How can we explain the activation (i.e., change in membrane potential) of ORs by chemicals with little or no resemblance to semiochemical ligands? Insect repellents (Dethier et al., 1960) can specifically activate ORs (Xia et al., 2008; Bohbot and Dickens, 2010; Bohbot et al., 2011), elicit responses from OSNs (Ditzen et al., 2008; Syed and Leal, 2008; Pellegrino et al., 2011) and disrupt behavior (Debboun et al., 2007; Ditzen et al., 2008). While it is unclear whether the agonist effect of an insect repellent (Xia et al., 2008; Bohbot and Dickens, 2010; Bohbot et al., 2011) results from interactions with the same odorant-recognition site on ORs, their chemical structures provide clues regarding operative mechanisms. For example, based on its structural similarity with octenol, 2-undecanone may interact with the orthosteric site on the octenol receptor (Bohbot and Dickens, 2010), an analysis consistent with OR8-Orco structure–function studies (Bohbot and Dickens, 2009; Grant and Dickens, 2011) showing a correlation between the chemical structure of octenol analogs (e.g., octenone) and their agonist effect on the octenol receptor. Alternatively, other insect repellents sharing little structural similarity with octenol may act as allosteric agonists (Figure 1A; Bohbot et al., 2011), as was clearly shown with Orco agonists (Jones et al., 2011; Bohbot and Dickens, 2012).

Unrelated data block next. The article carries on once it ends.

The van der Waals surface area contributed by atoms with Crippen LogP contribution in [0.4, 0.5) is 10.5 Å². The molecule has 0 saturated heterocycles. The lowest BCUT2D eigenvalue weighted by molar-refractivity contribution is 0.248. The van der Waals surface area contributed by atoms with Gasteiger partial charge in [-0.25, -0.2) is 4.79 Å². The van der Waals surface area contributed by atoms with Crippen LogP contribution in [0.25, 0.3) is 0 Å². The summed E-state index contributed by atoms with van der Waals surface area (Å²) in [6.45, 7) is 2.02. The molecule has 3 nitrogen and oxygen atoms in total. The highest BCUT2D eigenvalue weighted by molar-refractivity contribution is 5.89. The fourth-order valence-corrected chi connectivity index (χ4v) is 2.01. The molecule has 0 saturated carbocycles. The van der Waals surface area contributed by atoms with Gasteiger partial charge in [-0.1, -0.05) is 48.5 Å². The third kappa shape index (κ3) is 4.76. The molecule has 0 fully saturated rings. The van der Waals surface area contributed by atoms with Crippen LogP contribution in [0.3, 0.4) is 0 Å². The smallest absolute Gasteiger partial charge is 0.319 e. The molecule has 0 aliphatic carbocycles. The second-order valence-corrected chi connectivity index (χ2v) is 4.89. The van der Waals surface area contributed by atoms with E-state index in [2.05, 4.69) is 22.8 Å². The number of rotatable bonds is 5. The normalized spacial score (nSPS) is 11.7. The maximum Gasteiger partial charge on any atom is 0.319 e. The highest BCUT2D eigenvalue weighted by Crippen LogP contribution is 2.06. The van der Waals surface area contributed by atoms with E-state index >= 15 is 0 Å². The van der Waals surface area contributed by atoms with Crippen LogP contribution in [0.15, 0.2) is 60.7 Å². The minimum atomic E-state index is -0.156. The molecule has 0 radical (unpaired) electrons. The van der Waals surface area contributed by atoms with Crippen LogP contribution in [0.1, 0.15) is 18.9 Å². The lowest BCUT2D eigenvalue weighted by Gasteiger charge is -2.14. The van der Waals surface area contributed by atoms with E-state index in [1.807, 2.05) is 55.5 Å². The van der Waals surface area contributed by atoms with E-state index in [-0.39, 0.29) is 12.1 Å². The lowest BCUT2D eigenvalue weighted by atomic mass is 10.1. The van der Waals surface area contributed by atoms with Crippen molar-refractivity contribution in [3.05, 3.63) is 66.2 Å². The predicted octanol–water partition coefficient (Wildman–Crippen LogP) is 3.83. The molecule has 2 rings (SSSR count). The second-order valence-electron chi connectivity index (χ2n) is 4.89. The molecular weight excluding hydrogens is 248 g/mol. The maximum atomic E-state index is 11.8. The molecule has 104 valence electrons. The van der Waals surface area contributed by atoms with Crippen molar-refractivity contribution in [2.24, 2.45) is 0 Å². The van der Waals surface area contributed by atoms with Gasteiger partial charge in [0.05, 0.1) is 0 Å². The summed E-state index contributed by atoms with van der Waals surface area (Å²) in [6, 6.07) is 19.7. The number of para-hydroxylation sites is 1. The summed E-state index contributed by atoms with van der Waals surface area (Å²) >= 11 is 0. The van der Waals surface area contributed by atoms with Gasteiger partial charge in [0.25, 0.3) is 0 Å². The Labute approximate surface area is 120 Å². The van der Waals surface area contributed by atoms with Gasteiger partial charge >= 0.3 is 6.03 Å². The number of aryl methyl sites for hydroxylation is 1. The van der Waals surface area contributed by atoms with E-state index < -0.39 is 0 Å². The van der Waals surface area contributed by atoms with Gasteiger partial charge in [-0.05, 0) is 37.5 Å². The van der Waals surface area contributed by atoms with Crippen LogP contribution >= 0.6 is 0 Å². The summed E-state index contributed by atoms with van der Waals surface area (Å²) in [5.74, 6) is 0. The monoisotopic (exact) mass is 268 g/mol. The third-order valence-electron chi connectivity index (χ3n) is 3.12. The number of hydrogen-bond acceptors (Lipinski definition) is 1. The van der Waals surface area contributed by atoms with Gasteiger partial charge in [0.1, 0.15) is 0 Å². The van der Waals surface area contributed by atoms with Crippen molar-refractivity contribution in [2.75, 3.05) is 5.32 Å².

Using a panel of 110 odorants, Hallem and Carlson (2006) noted that broadly tuned ORs were narrowly tuned when potential ligands were delivered at low concentrations, a situation encountered by insects in nature. This observation does not exclude the possibility that ligand-selectivity may depend on odorant concentration (de Bruyne and Baker, 2008) as well as on the collective activity of different ligand-binding sites on a receptor. Indeed, analogs of ligands may interact with the same site whereas structurally unrelated compounds may be recognized by topographically distinct sites on the receptor (Figure 1A). This allosteric agonism may have been attributed to interactions with a promiscuous orthosteric site. In functional screens (Hallem et al., 2004; Hallem and Carlson, 2006; Carey et al., 2010; Wang et al., 2010a), high concentrations (micromolar and above) and doses (10-2 dilutions) of natural odorants and synthetic compounds elicit OR agonist (Xia et al., 2008), antagonist (Bohbot and Dickens, 2010; Bohbot et al., 2011), and synergistic (Bohbot and Dickens, 2012) effects, further suggesting that the breadth of tuning of ORs is amplified by chemical activators of various chemical structures and properties. High doses of benzaldehyde – a common plant compound – activate and inhibit 42% of A. gambiae ORs when expressed in the Drosophila empty neuron system (Carey et al., 2010), an effect that disappears at lower concentrations (Hallem and Carlson, 2006). At high concentration, benzaldehyde may act as an orthosteric competitor, or as an allosteric agonist, but at low concentration it may be recognized by a specific OR. Indole reception in mosquitoes further illustrates this problem. While micromolar concentrations of compounds with little or no resemblance to indoles (e.g., benzaldehyde) elicit strong responses from OR2 and OR10 (Bohbot et al., 2010), the receptors exhibit nanomolar sensitivity to indole (Bohbot et al., 2010) and skatole (Pelletier et al., 2010), respectively. Insect repellents exert their agonist effect at millimolar concentrations (Bohbot and Dickens, 2010), which is at least 1000-fold higher than pheromones (Wang et al., 2010b; Wanner et al., 2007, 2010) and other non-pheromonal attractants (Bohbot and Dickens, 2009; Bohbot et al., 2010; Hughes et al., 2010).